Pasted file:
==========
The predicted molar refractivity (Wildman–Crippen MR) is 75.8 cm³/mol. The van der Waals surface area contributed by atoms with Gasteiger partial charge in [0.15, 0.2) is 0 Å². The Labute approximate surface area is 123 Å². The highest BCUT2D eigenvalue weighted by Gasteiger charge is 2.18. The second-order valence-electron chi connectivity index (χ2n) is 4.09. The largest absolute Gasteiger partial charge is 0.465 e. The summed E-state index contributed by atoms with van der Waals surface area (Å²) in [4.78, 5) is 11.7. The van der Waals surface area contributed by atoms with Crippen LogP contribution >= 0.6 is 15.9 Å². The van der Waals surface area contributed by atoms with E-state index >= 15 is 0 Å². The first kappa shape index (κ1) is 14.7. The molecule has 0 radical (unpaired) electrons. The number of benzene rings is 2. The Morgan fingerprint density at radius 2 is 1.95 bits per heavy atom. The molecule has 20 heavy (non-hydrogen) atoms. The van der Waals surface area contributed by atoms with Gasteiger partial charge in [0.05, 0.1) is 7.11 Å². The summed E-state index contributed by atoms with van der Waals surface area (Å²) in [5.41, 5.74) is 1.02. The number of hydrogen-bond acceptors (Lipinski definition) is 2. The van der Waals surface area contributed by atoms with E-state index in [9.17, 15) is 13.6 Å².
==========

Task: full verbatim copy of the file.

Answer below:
The predicted molar refractivity (Wildman–Crippen MR) is 75.8 cm³/mol. The van der Waals surface area contributed by atoms with Gasteiger partial charge in [0.15, 0.2) is 0 Å². The Labute approximate surface area is 123 Å². The highest BCUT2D eigenvalue weighted by Gasteiger charge is 2.18. The second-order valence-electron chi connectivity index (χ2n) is 4.09. The largest absolute Gasteiger partial charge is 0.465 e. The summed E-state index contributed by atoms with van der Waals surface area (Å²) in [4.78, 5) is 11.7. The van der Waals surface area contributed by atoms with Crippen LogP contribution >= 0.6 is 15.9 Å². The van der Waals surface area contributed by atoms with E-state index >= 15 is 0 Å². The first kappa shape index (κ1) is 14.7. The molecule has 0 radical (unpaired) electrons. The number of benzene rings is 2. The Morgan fingerprint density at radius 2 is 1.95 bits per heavy atom. The molecule has 20 heavy (non-hydrogen) atoms. The van der Waals surface area contributed by atoms with Gasteiger partial charge in [0.05, 0.1) is 7.11 Å². The summed E-state index contributed by atoms with van der Waals surface area (Å²) in [5.41, 5.74) is 1.02. The number of hydrogen-bond acceptors (Lipinski definition) is 2. The van der Waals surface area contributed by atoms with E-state index in [9.17, 15) is 13.6 Å².